Caterpillar Inc.--Early 1990s
The assessment of opportunities and threats is the foundation upon which planners develop strategies. The Caterpillar case illustrates some of the problems associated with the identification of opportunities and threats, especially in a situation where previous successes are notable. Attempting to pattern long-term growth on the basis of previously valid assumptions is one of the classic dilemmas facing the strategic planner whether in consumer or organizational markets.
In addition, the shareholders at the big three automakers have sometimes had to force necessary changes.
Evaluate Caterpillar Inc.'s marketing and management strengths and weaknesses.
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Thus, while the company has successfully responded to the changing environment in which it competes, the company must address its remaining weaknesses as a matter of priority to take full advantage of new opportunities in developing countries.
In the United States, Caterpillar is competing in a mature industry. This means that for Caterpillar to increase its U.S. market share, it must take sales from competitors, rather than increase the size of the market.
a. Are there other major growth opportunities in the domestic market which have not been identified by Caterpillar? There are a couple of strategies Caterpillar could pursue to increase growth in the domestic market:
* To stimulate demand in the U.S., Caterpillar could lobby for Congressional support for major urban renewal projects. These projects are pressing for many cities (repair of bridges and highways) but many communities do not have funds to undertake these enormous projects. Note: At the time of this writing, President-elect Clinton had promised federal support for infrastructure renewal programs.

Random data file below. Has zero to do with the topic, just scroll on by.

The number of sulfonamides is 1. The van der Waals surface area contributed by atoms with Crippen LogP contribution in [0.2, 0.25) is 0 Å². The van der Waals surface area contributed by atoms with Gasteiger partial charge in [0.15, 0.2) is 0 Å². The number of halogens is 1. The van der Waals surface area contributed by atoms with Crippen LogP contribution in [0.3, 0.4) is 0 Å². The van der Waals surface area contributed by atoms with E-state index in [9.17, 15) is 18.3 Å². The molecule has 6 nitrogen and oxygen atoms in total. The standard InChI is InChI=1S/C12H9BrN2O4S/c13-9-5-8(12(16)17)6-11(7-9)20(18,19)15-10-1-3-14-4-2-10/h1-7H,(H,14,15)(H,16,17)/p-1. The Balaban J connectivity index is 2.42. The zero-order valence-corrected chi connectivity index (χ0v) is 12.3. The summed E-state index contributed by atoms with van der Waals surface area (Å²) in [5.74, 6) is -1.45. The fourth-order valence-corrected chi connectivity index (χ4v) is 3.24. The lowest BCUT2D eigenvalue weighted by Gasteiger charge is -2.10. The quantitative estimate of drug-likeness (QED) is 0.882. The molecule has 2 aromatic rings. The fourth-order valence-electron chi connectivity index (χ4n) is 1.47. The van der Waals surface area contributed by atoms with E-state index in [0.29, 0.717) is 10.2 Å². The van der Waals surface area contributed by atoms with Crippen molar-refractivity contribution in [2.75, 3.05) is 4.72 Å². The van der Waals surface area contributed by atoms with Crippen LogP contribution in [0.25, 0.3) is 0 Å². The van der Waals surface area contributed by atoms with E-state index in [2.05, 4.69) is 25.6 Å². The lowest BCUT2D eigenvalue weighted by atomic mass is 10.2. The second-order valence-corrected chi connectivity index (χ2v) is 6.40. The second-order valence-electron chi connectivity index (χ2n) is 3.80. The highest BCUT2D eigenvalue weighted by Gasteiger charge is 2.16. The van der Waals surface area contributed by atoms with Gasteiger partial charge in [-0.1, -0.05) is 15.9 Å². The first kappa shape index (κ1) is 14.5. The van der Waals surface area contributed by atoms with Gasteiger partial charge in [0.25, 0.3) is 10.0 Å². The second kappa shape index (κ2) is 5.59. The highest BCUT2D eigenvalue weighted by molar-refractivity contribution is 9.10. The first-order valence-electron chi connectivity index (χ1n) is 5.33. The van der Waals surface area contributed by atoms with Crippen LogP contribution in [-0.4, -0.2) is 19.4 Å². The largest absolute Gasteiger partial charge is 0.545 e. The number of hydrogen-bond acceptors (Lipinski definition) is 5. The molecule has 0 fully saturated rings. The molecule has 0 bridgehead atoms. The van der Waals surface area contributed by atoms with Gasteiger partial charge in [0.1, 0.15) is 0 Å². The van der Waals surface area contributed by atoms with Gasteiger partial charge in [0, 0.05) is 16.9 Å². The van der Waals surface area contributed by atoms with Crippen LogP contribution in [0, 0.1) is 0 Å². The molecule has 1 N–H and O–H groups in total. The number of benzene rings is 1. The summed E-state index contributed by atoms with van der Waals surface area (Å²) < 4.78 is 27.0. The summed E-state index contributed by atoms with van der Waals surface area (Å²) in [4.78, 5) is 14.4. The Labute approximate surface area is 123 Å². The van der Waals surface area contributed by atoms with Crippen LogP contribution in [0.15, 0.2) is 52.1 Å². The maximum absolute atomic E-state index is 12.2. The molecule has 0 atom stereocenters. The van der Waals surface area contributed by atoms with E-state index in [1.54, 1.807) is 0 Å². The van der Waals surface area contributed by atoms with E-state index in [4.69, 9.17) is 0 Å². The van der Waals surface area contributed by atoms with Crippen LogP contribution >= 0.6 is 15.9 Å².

* Diversification into other related areas. The company's reputation for quality and innovation provide opportunities of penetration in some related markets such as solar powered equipment.
b. If the U.S. market is close to saturation, should Caterpillar maintain the majority of its manufacturing operations in the U.S.?
* If the company is unable to gain additional flexibility from its unionized workforce, it will need to either invest in additional automation to reduce the labor force or move more manufacturing jobs to other countries in which labor costs are lower. However, students should be asked to consider the impact on the U.S. economy and Caterpillar's labor force if jobs continue to go overseas.
* The company may also consider increasing the percentage of overseas manufacturing if the opportunities in the U.S. market continue to stagnate. If the company's main growth opportunities are in foreign countries, it may be more cost effective to invest in local manufacturing plants in these high growth markets.
* The risks of additional overseas production is in currency fluctuations and unstable economies in some areas. Caterpillar does not want to be overexposed to these risks as was the case in Brazil in 1990 when the Brazilian government devalued the currency.
* At this writing, the North America Free Trade Agreement is awaiting Congressional approval. The North America Free Trade Agreement would remove all existing trade barriers between Canada, the U.S., and Mexico. The agreement would create a common market in North America similar to the common market which currently exists in Western Europe. President-elect Clinton has voiced qualified support for this trade agreement. If the agreement is approved, Caterpillar could invest in plants in Mexico and take advantage of lower labor costs while still being able to market goods in the U.S. and Canada unrestricted by tariffs...